Andy kicks off the show by introducing readers to another volume in Nathan Hale’s popular historical fiction series for middle school readers, Nathan Hale’s Hazardous Tales. The newest installment, Alamo All-Stars, presents a gripping tale of the battles that ensue among a number of groups who vie to take possession of the landmass that would eventually become the US state of Texas. As with other volumes in the series, the text begins as Nathan Hale, the captured Revolutionary War spy, extends his life by entertaining those British soldiers who are ordered to hang him for treason against the king. As Andy points out, even though the Alamo All-Stars focuses most specifically on the events leading up to and just after the battle at the Alamo in 1836, readers are encouraged to compare 19th-century immigration debates that set off conflicts between the Mexican government and the US immigrants, known as Texians, to the debates that continue today in relation to Mexican immigration to the US. In addition to highlighting Hale’s ability to put forward a complicated geopolitical conflict in ways that are engaging and even, at times, gently humorous, namelesscity_insideAndy and Gwen point to the useful resources for young readers, including a bibliography of history texts on Texas and Mexican history, and helpful resources for teachers and parents, including study guides that are available from Amulet Books’ website.

Next, Gwen introduces Faith Erin Hicks’s highly anticipated first volume in a fantasy graphic trilogy, The Nameless City, published by First Second and geared towards a middle-grade and high-school audience. The prologue introduces the reader to Daidu, a bustling city that sits in a strategic stretch of land that links a major river to the ocean. The narrator, a young explorer, notes that while “the City is named over and over” by conquering forces from the neighboring Dao, Laio, and Yisun Empires, no one has been able “to name it for long,” so the indigenous people have chosen to call it the Nameless City and to call themselves “the nameless.” As the story unfolds, Kai, the son of a prominent general from the Dao Empire, the city’s current ruling power, travels to the Nameless City in order to train to become a warrior. However, Kai is more fascinated with books and learning and soon becomes acquainted with Rat, a homeless orphan whose parents were killed during the Dao conquest. Andy notes that while the friendship that grows between the characters might first appear to be right out of a clichéd “different side of the tracks” plot, Hicks’s storytelling is far more sophisticated. As the narrative progresses, Rat and Kai learn from each other and join forces to encourage the city’s rulers to see beyond their dismissive view of the indigenous culture. papergirls_insideBoth Andy and Gwen admire Jordie Bellaire’s accomplished and effective work as colorist, and they point out Hicks’s ability to depict characters in motion in ways that are both visually stunning and effective in moving the narrative along.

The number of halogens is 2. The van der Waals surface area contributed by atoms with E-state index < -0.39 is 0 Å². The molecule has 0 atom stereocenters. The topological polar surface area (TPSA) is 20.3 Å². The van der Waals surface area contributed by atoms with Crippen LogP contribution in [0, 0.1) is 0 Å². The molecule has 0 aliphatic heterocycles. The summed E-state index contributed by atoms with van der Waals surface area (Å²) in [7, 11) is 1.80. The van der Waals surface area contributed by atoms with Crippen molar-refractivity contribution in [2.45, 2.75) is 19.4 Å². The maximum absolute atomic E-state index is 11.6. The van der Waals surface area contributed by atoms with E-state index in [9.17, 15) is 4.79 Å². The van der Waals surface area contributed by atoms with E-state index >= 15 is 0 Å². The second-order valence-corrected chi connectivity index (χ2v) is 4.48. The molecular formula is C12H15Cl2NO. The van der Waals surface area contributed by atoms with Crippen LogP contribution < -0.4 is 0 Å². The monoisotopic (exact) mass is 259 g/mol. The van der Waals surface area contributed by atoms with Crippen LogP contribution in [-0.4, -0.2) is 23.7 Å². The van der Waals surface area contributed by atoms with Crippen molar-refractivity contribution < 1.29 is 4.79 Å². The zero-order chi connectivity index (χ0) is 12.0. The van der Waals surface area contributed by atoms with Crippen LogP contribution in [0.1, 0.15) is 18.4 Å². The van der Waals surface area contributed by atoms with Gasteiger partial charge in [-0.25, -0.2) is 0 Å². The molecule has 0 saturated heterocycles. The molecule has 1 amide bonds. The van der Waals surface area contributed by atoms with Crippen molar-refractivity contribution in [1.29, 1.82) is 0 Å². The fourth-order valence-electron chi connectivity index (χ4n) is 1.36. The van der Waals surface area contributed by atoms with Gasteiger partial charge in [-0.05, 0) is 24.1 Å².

The show concludes with a review of the first volume of Brian K. Vaughan and Cliff Chiang’s teen sci-fi series, Paper Girls, a collection of the first five issues of the Image Comics series. Set in 1988 on the day after Halloween, the story follows four twelve-year-old paper carriers who find themselves caught in the midst of what appears to be an alien invasion. Gwen praises the realism of the setting and the convincing portrayal of female adolescence as strengths of the series, and Andy emphasizes how the darker side of the 1980s emerges as the text unfolds. While some of the violence and language marks this as a series for older teens, the two PhDs suggest that these elements add verisimilitude to the text. They also advise parents that while there are other Vaughan texts, such as the Runaways series, that would be a good follow up for teen readers, there are other titles that Vaughan has written that are definitely more appropriate for an adult audience. Both Gwen and Andy highly recommend Paper Girls, Vol. 1 and are eager to see what happens next in the series.